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  18. One thing that Jews do not understand is the role of force (or threat of force) in politics. They're not used to wielding it, and have not since the Second Temple period. With them it's more about money and connections -- important, but neither more so than force.

    In a modern state, there's a monopoly on the legitimate use of force (or threatening). In our government, it's localized within the Executive branch at all levels.

    So at the end of the day, that is who can do what they please -- provided they are backed up by the people, who would otherwise revolt.


    Agreed in part, but with a caveat. Jews understand force, but they always expect that the current rules will apply and that the goyim will always follow them without question. Therefore, Jews assume that so long as they gain control of the rules, the force contingent will always be on their side, and therefore they need not worry about it.

    In other words, Jews assume that the army and the secret police will always be obedient to certain folks, and therefore so long as they control them, they are in power. And the Jews also assume the goyim will always obey the rules of law set out by the powers that be, the secret police, and the army.

    Of course history teaches otherwise. The goyim are not unthinking following sheep, they just have higher trust and higher forgiveness limits that Jews. But once those limits have been breached....

    Well, hucksters and con men of all stripes have long realized you can't run an eternal con, you have to get out of town before the jig is up and you get tarred and feathered.

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  19. "There have been spergs for awhile, though"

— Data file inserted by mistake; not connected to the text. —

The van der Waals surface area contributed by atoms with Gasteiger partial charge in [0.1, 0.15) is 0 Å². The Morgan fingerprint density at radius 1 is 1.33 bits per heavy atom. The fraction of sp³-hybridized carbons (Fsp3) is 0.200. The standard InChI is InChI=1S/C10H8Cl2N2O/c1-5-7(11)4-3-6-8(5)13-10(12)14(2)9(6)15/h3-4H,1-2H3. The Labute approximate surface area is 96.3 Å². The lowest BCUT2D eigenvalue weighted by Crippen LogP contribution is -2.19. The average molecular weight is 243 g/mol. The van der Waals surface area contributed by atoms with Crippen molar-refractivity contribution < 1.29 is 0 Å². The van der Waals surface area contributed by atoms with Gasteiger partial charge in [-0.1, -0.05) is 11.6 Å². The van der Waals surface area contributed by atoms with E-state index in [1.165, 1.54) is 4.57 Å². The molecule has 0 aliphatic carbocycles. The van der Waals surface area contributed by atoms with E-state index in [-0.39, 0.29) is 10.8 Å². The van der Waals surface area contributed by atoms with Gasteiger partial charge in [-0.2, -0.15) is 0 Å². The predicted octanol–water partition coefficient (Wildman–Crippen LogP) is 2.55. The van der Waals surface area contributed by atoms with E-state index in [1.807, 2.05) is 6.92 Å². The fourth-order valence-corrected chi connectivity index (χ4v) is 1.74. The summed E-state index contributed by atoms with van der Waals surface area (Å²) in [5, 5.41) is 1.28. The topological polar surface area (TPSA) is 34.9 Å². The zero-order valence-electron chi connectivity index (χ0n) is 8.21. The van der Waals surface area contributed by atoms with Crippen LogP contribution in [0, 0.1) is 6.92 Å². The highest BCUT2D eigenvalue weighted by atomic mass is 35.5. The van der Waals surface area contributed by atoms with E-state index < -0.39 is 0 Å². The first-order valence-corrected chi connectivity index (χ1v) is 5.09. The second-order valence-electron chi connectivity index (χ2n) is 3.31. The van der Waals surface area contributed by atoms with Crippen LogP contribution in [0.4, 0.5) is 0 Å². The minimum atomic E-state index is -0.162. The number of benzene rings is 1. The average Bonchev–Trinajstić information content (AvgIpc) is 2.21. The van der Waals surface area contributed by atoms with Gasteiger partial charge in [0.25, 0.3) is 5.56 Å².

^ Then why was Asperger's Syndrome a new, 20th century diagnosis? Were there many autists in prior centuries?


    Agnostic, are you focused on inequality mostly because of your charitable impulses, or sociological interest? And isn't justice everyone's top political priority?


    I worry people exaggerate how much money can buy- are billionaires really living better than happy poor people? I hope this isn't a straw man against having fair trade treaties and labor policies, which I support.
    It is quite reasonable to expect the elite to be fair leaders, not exploiters, but I don't know if any modern society has much wealth equality, outside of regional variation. The precise econometric index for it, Gini coefficient, does indicate we may even numerically specify how much equality we want, but that's very nerdy to do.
    https://en.wikipedia.org/wiki/List_of_countries_by_income_equality

    If inequality matters so much, why don't more people want to move to Mauritius or Mongolia? I think the answer lies in national income and GDP per capita and the standard of living all varying, and not being the same as inequality per se.
    And some officially socialist countries have higher Ginis than socialism would normally allow for, so the conventional politics=> economic outcomes model has flaws. Switzerland is unofficially the most capitalist, yet has only a moderate Gini. I also wonder why, as Agnostic has written, women care more about such inequality. I don't remember what post it was, but it was a long one, on the former paid-access blog.